Where a plaintiff is concerned that a defendant may hide or destroy evidence that is relevant to the plaintiff's claim, the plaintiff may seek an injunction requiring the defendant to permit the plaintiff to enter into the defendant's premises to enable an inspection, seizure and removal of documents relating to the plaintiff's claim. This type of injunction is more commonly known as an Anton Piller order.

To obtain an Anton Piller order, the plaintiff must establish that:

  1. there is an extremely strong prima facie case;
  2. the damage, potential or actual, must be very serious for the plaintiff; and
  3. there must be clear evidence that the defendant has in its possession incriminating documents, and that there is a real possibility that the defendant may destroy such material before any inter partes applications can be made.

As with the Mareva injunction, the application is to be made with a full and frank disclosure, and an undertaking as to damages must be given. The granting of an Anton Piller order ex parte is subject to a subsequent application to set aside the order and claim for damages that may be filed by the defendant.

Bankers Trust order

In Malaysia, a plaintiff may also apply for a disclosure order against a third-party bank for information pertaining to a defendant's bank account known as a Bankers Trust order, named after the English case that established the jurisdiction and power of a court to make such a disclosure order. This disclosure would also be a permitted disclosure pursuant to Section 134 of and Schedule 11 to the Financial Services Act 2013 and Order 24 Rule 7A of the Rules of Court 2012. This disclosure order is most commonly applied by the plaintiff in aid of the plaintiff's tracing exercise to discover the whereabouts of monies claimed by the plaintiff as forming part of its claim against the defendant.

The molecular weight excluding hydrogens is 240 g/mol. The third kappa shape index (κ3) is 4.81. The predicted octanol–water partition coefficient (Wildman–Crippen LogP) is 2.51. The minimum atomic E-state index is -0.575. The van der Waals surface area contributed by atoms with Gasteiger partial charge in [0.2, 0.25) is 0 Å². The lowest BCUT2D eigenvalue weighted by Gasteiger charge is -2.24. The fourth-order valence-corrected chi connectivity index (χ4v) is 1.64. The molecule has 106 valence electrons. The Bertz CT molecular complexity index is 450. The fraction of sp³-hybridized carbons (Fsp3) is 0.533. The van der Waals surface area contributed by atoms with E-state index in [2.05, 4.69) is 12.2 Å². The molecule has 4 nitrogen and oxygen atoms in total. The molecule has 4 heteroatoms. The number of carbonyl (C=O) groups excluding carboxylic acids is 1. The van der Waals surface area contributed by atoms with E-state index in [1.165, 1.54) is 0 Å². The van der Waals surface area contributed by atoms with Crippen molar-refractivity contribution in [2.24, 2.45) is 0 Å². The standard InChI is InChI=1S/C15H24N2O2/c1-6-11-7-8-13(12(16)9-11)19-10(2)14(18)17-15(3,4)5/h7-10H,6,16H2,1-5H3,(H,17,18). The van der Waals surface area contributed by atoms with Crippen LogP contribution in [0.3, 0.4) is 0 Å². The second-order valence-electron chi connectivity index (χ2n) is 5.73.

Norwich Pharmacal order

Before commencing an action in court, a proposed plaintiff may apply for what is commonly called a Norwich Pharmacal order from the court to obtain documents from a third party with the aim of identifying the wrongdoer if the plaintiff was uncertain as to the parties that may be involved in the wrongdoing committed against the plaintiff.

Strict conditions must be satisfied to ensure that such disclosure application do not become a fishing expedition. In Infoline Sdn Bhd v. Benjamin Lim Kheng Hoe, the Court of Appeal had elaborated and held that:

[T]he respondent must show that the discovery is necessarily required even before an action is initiated as it is precisely to enable the respondent to decide whether he can even commence action against the appellant in particular, to start with. And if the information revealed from that discovery can determine or assist in reaching an answer to that predicament, then the order ought to be made.'

The procedures and documents that are required for such application have now been embodied into the Rules of Court 2012 and are as set out in Order 24 Rule 7A of the Rules of Court 2012. To obtain such an order, the proposed plaintiff must satisfy the requirement under Order 24 Rule 7A(3) of the Rules of Court 2012, and must essentially state the following in the proposed plaintiff's affidavit in support of the application:

  1. the documents sought for discovery;
  2. sufficient and material facts to show that the defendant is in possession, power or custody of the documents concerned, or is likely to have the documents;
  3. sufficient facts to show the likelihood of the defendant being a party named in the subsequent legal action; and
  4. the relevance of the documents sought for discovery.

Order 24 Rule 7A (9) of the Rules of Court 2012 further provides that where the order is made by the court, the person against whom the order was made shall be entitled to his or costs of the application and of complying with any order made on an indemnity basis unless the court orders otherwise.